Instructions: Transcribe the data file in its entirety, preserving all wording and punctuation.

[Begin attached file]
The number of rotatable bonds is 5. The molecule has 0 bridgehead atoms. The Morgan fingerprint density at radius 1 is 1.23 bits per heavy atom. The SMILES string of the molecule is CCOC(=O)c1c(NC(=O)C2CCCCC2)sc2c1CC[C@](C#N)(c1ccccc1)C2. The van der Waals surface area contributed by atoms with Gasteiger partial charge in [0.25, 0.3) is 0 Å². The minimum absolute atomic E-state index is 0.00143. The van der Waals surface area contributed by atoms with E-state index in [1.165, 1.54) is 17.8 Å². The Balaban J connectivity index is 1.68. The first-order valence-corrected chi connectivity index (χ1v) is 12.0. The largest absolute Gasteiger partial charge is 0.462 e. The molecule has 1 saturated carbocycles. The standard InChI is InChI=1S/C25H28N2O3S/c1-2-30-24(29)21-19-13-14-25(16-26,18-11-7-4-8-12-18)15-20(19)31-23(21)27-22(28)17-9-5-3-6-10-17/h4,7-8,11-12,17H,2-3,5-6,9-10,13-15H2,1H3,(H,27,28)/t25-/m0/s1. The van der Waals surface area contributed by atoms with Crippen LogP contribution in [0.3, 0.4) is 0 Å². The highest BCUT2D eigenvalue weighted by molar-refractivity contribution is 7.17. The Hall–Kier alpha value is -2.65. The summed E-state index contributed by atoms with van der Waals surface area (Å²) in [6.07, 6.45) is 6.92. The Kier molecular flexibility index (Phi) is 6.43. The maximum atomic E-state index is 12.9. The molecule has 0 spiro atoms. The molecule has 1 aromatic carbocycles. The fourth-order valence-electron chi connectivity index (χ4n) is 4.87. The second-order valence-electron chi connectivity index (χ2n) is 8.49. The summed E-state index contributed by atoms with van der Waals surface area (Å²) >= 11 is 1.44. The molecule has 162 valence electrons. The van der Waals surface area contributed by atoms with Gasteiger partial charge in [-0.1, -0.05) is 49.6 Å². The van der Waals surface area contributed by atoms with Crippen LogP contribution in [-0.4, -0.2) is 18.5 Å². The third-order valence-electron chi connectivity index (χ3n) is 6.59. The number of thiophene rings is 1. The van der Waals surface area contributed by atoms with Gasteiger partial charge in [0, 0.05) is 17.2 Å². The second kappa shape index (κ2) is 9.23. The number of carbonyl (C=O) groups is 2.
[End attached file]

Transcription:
The number of rotatable bonds is 5. The molecule has 0 bridgehead atoms. The Morgan fingerprint density at radius 1 is 1.23 bits per heavy atom. The SMILES string of the molecule is CCOC(=O)c1c(NC(=O)C2CCCCC2)sc2c1CC[C@](C#N)(c1ccccc1)C2. The van der Waals surface area contributed by atoms with Gasteiger partial charge in [0.25, 0.3) is 0 Å². The minimum absolute atomic E-state index is 0.00143. The van der Waals surface area contributed by atoms with E-state index in [1.165, 1.54) is 17.8 Å². The Balaban J connectivity index is 1.68. The first-order valence-corrected chi connectivity index (χ1v) is 12.0. The largest absolute Gasteiger partial charge is 0.462 e. The molecule has 1 saturated carbocycles. The standard InChI is InChI=1S/C25H28N2O3S/c1-2-30-24(29)21-19-13-14-25(16-26,18-11-7-4-8-12-18)15-20(19)31-23(21)27-22(28)17-9-5-3-6-10-17/h4,7-8,11-12,17H,2-3,5-6,9-10,13-15H2,1H3,(H,27,28)/t25-/m0/s1. The van der Waals surface area contributed by atoms with Crippen LogP contribution in [0.3, 0.4) is 0 Å². The highest BCUT2D eigenvalue weighted by molar-refractivity contribution is 7.17. The Hall–Kier alpha value is -2.65. The summed E-state index contributed by atoms with van der Waals surface area (Å²) in [6.07, 6.45) is 6.92. The Kier molecular flexibility index (Phi) is 6.43. The maximum atomic E-state index is 12.9. The molecule has 0 spiro atoms. The molecule has 1 aromatic carbocycles. The fourth-order valence-electron chi connectivity index (χ4n) is 4.87. The second-order valence-electron chi connectivity index (χ2n) is 8.49. The summed E-state index contributed by atoms with van der Waals surface area (Å²) >= 11 is 1.44. The molecule has 162 valence electrons. The van der Waals surface area contributed by atoms with Gasteiger partial charge in [-0.1, -0.05) is 49.6 Å². The van der Waals surface area contributed by atoms with Crippen LogP contribution in [-0.4, -0.2) is 18.5 Å². The third-order valence-electron chi connectivity index (χ3n) is 6.59. The number of thiophene rings is 1. The van der Waals surface area contributed by atoms with Gasteiger partial charge in [0, 0.05) is 17.2 Å². The second kappa shape index (κ2) is 9.23. The number of carbonyl (C=O) groups is 2.